Common Email / by Nate Westheimer

Today I wrote an email reply to an entrepreneur I've written a hundred times since I've been on the VC/startup advisor side of the table. It's an email I wish I had written myself nearly three years ago when I began my BricaBox quest, and so I'm releasing it to the general public as the "Common Email," under a Creative Commons license. Feel free to copy, paste, and send to any entrepreneur seeking funding too soon and being unnecessarily canny about his/her plans! Hi, without knowing more specifics about your startup, I can only assume that without even a prototype you're too early to be seeking funding. I'd work on getting the product finished and out in the open, being widely used.

Theses days, it's a rare case (usually proven entrepreneurs an investor has worked with before) that something not-yet-built or even not extensively used gets a real look from investors let alone investment.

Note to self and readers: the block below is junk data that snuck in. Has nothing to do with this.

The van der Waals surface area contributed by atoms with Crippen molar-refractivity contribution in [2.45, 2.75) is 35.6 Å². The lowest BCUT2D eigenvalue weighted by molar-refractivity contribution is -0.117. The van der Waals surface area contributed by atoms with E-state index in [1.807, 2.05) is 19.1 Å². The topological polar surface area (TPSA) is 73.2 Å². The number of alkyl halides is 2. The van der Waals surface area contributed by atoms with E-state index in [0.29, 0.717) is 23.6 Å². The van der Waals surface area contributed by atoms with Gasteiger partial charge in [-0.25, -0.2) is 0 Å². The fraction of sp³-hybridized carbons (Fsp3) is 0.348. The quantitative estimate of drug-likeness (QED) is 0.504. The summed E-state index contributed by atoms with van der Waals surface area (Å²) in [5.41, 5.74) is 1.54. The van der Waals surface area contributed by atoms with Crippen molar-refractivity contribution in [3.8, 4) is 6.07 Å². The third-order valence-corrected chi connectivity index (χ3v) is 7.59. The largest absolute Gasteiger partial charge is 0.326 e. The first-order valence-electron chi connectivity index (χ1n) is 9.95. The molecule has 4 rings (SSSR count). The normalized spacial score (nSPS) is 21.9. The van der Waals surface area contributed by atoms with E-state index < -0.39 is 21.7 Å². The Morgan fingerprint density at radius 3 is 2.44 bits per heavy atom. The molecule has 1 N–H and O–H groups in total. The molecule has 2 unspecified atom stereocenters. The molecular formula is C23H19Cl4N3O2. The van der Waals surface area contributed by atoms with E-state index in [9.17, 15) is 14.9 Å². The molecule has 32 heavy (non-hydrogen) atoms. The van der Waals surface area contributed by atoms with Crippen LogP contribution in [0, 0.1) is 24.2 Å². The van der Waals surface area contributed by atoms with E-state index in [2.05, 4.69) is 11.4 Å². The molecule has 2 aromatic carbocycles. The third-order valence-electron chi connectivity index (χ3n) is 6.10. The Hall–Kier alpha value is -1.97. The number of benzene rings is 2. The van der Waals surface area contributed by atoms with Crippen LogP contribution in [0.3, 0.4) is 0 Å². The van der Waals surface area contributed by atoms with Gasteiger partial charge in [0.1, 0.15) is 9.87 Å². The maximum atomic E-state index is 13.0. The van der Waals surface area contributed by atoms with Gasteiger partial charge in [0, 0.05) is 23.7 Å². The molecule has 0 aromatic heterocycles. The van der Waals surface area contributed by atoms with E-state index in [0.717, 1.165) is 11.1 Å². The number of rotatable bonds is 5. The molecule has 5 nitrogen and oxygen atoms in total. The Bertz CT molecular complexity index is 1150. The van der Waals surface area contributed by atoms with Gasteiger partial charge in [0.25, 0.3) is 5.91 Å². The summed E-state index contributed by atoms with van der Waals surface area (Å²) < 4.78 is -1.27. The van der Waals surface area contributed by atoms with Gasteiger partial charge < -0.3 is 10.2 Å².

Also, I'd adjust your thinking a bit about what "bootstrapping" means. $200,000 is a real Angel round these days. Bootstrapping means using your own money (or that of close friends and family), and usually less than $50k of it, to get something built and in the market, gaining adoption or customers. One company we invested in last summer was nearly cash-flow positive upon investment, and they had only spent $15,000 getting to that point.

Lastly, building a User Generated Content (UGC) site without one or two technical co-founders is going to be super tough, because its both hard to innovate and cut through the noise in the space. If your idea is truly great, and you have the prowess to breakthrough the flurry of UGC sites launched everyday, I think a good entrepreneurial test will be either finding a person or firm that shares your passion and wants to work with you for free or equity, especially if you don't have the funds personally to get this built by paying someone. (Of course the flip side of this is finding an investor who is also equally passionate about the product you want to build and also has the desire to bankroll the first iteration of the project.)

It goes without saying, all of this is tough!

I hope this feedback is valuable. If you'd like to pass on more specifics about your project, I'd be pleased to give more specific feedback. But, from the outline you gave me, I think your best bet is to forget investors for the while and get building!

Regards,

Nate